Doctors successfully separated the sisters, who shared a liver, during an operation in India last week.
Three-month-old conjoined twins who shared a liver have been successfully separated by doctors in India.
Sisters Jannat and Mannat were born joined at their abdomen and lower chest - a condition known medically as omphalopagus - and had a combined weight of just 6.6 lbs.
They were delivered at a private hospital in Barara, a town in Ambala district, near Chandigarh, on August 27.
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It is the first time such a surgery has been successfully carried out at the PGIMER, the doctor said.
Doctors carried out a series of tests including CT and MRI scans to find out which organs the sisters shared.
They found that the twins had a conjoined liver but thankfully, the rest of their organs were separate.
Dr Kanojia said that such separation surgeries on conjoined twins are generally performed when the children are over a year old.
It was the first time the surgical team at the Post Graduate Institute of Medical Education and Research in India had performed an operation to separate conjoined twins. The girls have been recovering in hospital.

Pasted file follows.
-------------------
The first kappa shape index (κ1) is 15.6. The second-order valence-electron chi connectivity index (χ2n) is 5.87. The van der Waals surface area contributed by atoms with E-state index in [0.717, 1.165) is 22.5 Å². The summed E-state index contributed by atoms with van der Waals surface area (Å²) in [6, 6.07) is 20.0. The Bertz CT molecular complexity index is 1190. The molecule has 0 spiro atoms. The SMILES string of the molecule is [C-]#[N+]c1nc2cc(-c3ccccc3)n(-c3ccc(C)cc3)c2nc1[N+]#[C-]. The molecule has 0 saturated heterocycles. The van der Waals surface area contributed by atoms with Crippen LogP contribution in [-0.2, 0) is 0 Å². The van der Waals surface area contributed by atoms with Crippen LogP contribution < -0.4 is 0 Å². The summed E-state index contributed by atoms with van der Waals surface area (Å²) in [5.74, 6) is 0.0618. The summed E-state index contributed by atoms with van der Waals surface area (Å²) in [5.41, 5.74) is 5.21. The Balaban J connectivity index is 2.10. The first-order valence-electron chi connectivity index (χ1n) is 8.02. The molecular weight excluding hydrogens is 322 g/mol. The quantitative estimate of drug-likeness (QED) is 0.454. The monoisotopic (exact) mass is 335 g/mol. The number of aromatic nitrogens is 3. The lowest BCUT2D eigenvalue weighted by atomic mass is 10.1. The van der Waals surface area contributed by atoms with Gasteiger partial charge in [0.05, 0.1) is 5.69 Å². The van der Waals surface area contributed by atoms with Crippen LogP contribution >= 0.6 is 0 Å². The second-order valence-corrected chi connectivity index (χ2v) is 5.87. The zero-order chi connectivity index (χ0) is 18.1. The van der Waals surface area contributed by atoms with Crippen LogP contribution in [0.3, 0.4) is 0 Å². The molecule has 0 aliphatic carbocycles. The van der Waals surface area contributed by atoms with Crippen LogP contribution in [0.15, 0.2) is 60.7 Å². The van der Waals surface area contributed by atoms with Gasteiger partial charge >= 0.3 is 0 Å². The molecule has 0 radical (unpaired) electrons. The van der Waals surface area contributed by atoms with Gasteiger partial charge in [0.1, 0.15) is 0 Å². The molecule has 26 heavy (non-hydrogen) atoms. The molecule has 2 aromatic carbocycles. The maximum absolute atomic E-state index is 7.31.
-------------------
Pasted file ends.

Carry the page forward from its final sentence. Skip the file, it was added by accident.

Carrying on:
However, it was decided that despite the twins only jointly weighing 9.2lbs at the time of surgery, any delay could hinder their growth.
A 30-member team worked for eight hours to separate the twins, ensuring each baby had enought of the vital organ to live a normal life, on November 23.
It was led by Dr Ravi Kanojia, assisted by paediatrics surgeon Dr Jai Kumar Mahajan.
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The twins were expected to be discharged from hospital today.
Conjoined twin sisters attached at the chest are successfully separated - and expected to make a full recovery
Sisters Jannat and Mannat were born in August joined at the abdomen
Diagnosed with omphalopagus where the abdomen and chest are joined
They had a combined weight of 9.2lbs when the operation was carried out
The pair are expected to make a full recovery and be discharged today
By KATE PICKLES FOR MAILONLINE
PUBLISHED: 08:11 EST, 1 December 2015 | UPDATED: 19:08 EST, 1 December 2015